An application for reading PortableDocumentFormat files. Despite what Adobe might want you to think (and encourage by getting websites to display AdobeAcrobatReader download icons anywhere PDF files are available for download), it's not the only PDF viewing app.
Moved from PdfSucks...
It leaves a large ghost process in memory after exiting and you must use End Process in the task manager to remove it
When it first pops up, you can't select text. There's a goofy little hand to move the page up and down that I don't need because I have a mouse wheel. To select text I have to click on the "T with a little square next to it" icon or press the "V" key. Your monitor is wide enough, apparently, that you've never needed to scroll sideways. Not true for everybody. Certainly not after zooming in. ''The hand tool is one of the most useful things that Adobe has contributed to UI design in my opinion. I wish more Windows and Linux apps would incorporate it."
If the page has more than one column text selection is difficult. The normal text selection tool spans columns and the special column select tool ignores words on the ends of lines if they fall outside the selection rectangle.
When you copy selected text, opening inverted comma (double or single) is captured as a different character, such as '/'. Similarly, 'fi' or 'ffi' may be captured as a single character, such as "_". Also, italic or bold emphasis is lost. That's because ffi or fi actually is a single character. It's known as a ligature, other examples would be ae, fl, and possibly st. So it sucks because it doesn't have the option to convert the "ffi" ligature to "ffi" characters on capture.
There's a "Find" icon and a "Search" icon next to each other. They both have binoculars but one has a page under the binoculars. In all the years I've used it I have no clue what "Search" is good for. Or was it "Find"?
For a tool that only displays data it has amazingly sluggish response. It doesn't scroll over a pre-rendered bitmap but calculates each page as it is displayed. That's pointless since I can't edit the data. That's what PDF is. It's a Turing-complete display language. Storing every page as a bitmap would increase file size dramatically - which is what a PDF that was made by a scanner with no OCR actually does! Compare that to one made from a word document, some time, for file size. The writer meant why not prerender a page from PDF code into a bitmap and then scroll the bitmap, not store bitmaps in the PDF file! PDF is not Turing-complete. Postscript is.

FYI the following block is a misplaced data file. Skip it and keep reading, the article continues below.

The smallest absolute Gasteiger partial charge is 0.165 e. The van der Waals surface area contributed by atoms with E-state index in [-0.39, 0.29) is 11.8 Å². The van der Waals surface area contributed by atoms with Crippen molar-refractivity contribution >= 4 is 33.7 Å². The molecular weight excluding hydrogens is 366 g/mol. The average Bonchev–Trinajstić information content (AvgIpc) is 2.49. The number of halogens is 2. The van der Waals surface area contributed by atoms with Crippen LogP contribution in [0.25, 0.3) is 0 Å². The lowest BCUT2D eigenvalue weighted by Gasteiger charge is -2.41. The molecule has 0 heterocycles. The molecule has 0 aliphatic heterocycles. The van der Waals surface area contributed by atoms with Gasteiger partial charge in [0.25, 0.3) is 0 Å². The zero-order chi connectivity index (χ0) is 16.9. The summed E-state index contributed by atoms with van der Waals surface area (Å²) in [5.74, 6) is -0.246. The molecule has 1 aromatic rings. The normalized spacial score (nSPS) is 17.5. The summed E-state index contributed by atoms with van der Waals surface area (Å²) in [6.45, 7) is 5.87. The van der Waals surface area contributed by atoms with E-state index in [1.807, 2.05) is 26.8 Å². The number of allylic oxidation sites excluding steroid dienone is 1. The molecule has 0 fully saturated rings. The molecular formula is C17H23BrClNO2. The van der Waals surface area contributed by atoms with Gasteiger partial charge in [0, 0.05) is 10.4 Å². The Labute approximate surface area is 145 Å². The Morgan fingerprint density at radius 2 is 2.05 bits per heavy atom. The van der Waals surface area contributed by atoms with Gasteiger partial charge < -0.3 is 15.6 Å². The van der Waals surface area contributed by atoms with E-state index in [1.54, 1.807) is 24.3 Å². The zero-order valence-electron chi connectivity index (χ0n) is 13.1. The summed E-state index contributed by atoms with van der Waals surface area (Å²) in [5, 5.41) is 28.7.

Reading text on-screen is awkward. Acrobat is page-oriented, which is fine for print, but makes for lots of scrolling, both vertical (blech) and horizontal (triple blech!). (discussion below)
To make text legible one has to increase the magnification, which means you see less, and have to scroll more. Depends on your monitor.
Vertical scrolling is never smooth, and may be horribly jerky for rapid scrolling. Try viewing ftp://publications.ai.mit.edu/ai-publications/pdf/AIM-378.pdf and then keep the cursor down key pressed for an awful "flashing text" effect. The scrolling looks fine on that document to me (iMac, MacOs 10.2, Acrobat 5.0) [Well, the flashing occurred on a 200MHz PC - it might be okay on a fast iMac.] To be fair, that document is scanned, so every page is a bitmap. Hardly a representative example.Scrolling down a bitmap should not flash on a 200Mhz PC. Every PDF document is rendered to a bitmap before being displayed. A scanned document should display faster than a composed document. [On a 1GHz PC (with a better graphics card), it was jerky, but didn't exhibit the "flashing text" phenomenon.]
Mmm. The Acrobat Reader I know has only a "Find" icon and menu option. It also doesn't seem sluggish at all. Of course, I have only used it for smaller documents such as my 151 page thesis and some >1000pages software manuals...
Version? Acrobat 5.1 has both (and also keeps referring to Acrobat 5.0).
Find is used to locate a word within a single Acrobat document; Search is used to perform a boolean search within an Index (see Building an Index below) of collected Acrobat documents.
As of version 7 or something, there now exist editable PDF forms. And of course, what Adobe invents, people will slavishly follow, so these forms are starting to crop up on websites when there exists the need for a form for you to print out, fill out and mail off somewhere. (What was wrong with plain old HTML? Nothing.)
But of course, this is a version 7 thing. So I had to upgrade the AdobeAcrobatReader on my WindowsNinetyEight box, because I only had version 5 installed. And can I? No. Adobe won't let Win98 users go past v6. So unless I upgrade my entire operating system, I can't use forms on some websites. How hateful.